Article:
Experiences As Gifts
Did you participate in Black Friday this year? I remember as my children were growing, when I dove into the holiday madness – searching for the best deal, and spending my precious mental capital on issues surrounding stuff – most of which my family and I could do without.
Like many of you, I appreciate a thoughtful gift, beautifully wrapped and given with an open heart and good intentions. This holiday season, I want to encourage you to consider thinking outside the box when gift-giving and consider the beauty of an experiential gift – one that does not have a physical form, but the positive effects of which can continue in the hearts of the receivers.
This year, I am taking my family to Sedona for Christmas. It’s a magical place where the spiritual and the mundane meet in a beautiful way. We will get to escape the cold, hike in the beautiful mountains, eat healthy food, but most importantly, we will have uninterrupted family time – something that is so precious to me especially as my kids have left the nest to live their own lives. This trip embodies many of the traits that have value to me, such as family, nature, and spirituality.
I am also cognizant of the unending burden of stress we all live under – the ever-increasing pace of life, growing demands on our intellectual and emotional capacity, relentless traffic, climbing rates of illness, unhealthy food, hopeless politics, disturbing world events and many others realities of today’s experiences. In my practice, I often see clients whose whole dis-ease was triggered by both acute and chronic stress.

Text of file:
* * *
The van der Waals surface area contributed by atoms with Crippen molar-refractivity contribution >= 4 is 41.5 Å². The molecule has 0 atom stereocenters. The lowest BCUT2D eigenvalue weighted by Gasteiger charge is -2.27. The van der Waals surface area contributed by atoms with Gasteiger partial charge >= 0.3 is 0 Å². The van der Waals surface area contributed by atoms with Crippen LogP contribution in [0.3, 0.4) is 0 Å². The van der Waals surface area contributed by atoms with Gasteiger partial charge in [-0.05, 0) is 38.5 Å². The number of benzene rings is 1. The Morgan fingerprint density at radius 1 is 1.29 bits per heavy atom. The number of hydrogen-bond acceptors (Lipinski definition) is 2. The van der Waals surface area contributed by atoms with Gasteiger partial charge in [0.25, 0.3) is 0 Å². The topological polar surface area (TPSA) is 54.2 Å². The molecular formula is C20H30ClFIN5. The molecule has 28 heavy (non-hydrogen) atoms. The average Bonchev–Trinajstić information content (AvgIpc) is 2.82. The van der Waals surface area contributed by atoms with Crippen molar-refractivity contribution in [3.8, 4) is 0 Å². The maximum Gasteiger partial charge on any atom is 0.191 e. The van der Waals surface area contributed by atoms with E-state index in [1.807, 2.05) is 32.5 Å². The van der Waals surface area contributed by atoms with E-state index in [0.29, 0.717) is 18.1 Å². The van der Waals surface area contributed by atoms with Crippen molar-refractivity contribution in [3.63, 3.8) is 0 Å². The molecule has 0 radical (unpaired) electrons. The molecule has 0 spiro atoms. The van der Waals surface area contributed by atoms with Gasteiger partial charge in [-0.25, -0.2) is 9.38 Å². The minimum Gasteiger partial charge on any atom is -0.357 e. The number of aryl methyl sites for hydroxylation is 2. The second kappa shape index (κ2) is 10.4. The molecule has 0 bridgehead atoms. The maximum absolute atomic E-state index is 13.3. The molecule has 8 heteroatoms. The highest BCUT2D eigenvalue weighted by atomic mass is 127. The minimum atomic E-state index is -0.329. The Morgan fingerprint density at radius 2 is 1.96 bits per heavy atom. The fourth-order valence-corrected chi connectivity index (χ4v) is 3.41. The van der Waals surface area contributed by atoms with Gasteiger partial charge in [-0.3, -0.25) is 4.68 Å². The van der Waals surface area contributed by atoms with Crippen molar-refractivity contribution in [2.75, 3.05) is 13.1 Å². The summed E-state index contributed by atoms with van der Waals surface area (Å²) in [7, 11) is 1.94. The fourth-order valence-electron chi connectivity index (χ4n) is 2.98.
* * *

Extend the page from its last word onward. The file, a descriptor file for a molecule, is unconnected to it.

Turning Down The Volume On Stress
I hope that Sedona will give me and my family the space to lower the volume – turn down the demand on our stress handling systems. I intend this trip to reinforce some of the tools I have encouraged my children to use in their lives, in weathering the increasingly demanding life we are all living – nature, breath, meditation and surrender. I have developed this practice of experiential gift giving since my children reached high school age. And along the way this allowed us to focus on the heart rather than on the gadgets. Both my son and daughter have been and continue to be grateful for this practice.
What is important to you? And more importantly, what is important to the person you are giving a gift to? Is he a budding chef – if so, perhaps you could find a culinary school nearby. Is she a musician – find a concert venue nearby and get a gift certificate. Do they love nature – perhaps a pass to the national parks is in order. Is he a new parent – consider a baby-and-me yoga class. Does she love exercise – maybe a yoga class! Do they live in a big city – a bike share would help them get around. The gifts don’t need to be expensive. A couple of movie tickets or an invitation to share a candle light game of checkers has been a family favorite. One of our family’s greatest heart filling gifts is the gift of giving to those less fortunate. We forget sometimes how much we have and there are many families that are in need of basic items.
I call this The Gift of Gratitude – celebrating the lives of others
When giving an experience, I would encourage you to include a beautiful card and write honestly about why you chose this particular gift. Include the values that drove your thinking, the things you admire about the person receiving the gift, and the intention you had in mind when you chose it – all of this will add meaning to both the giving and the receiving.
Envision the personal growth the receiver will experience as the result. Manifest the positive memories they will create – memories that will s connect to you and are sure to outlast that cashmere sweater, a new shiny gadget or the latest toy that everyone has to have.
Things are fleeting. Memories, thoughts and intentions reside on our cellular membranes and affect our wellbeing. So this year, consider a gift of an experience – perhaps something different is in order.
To The Tru Of You,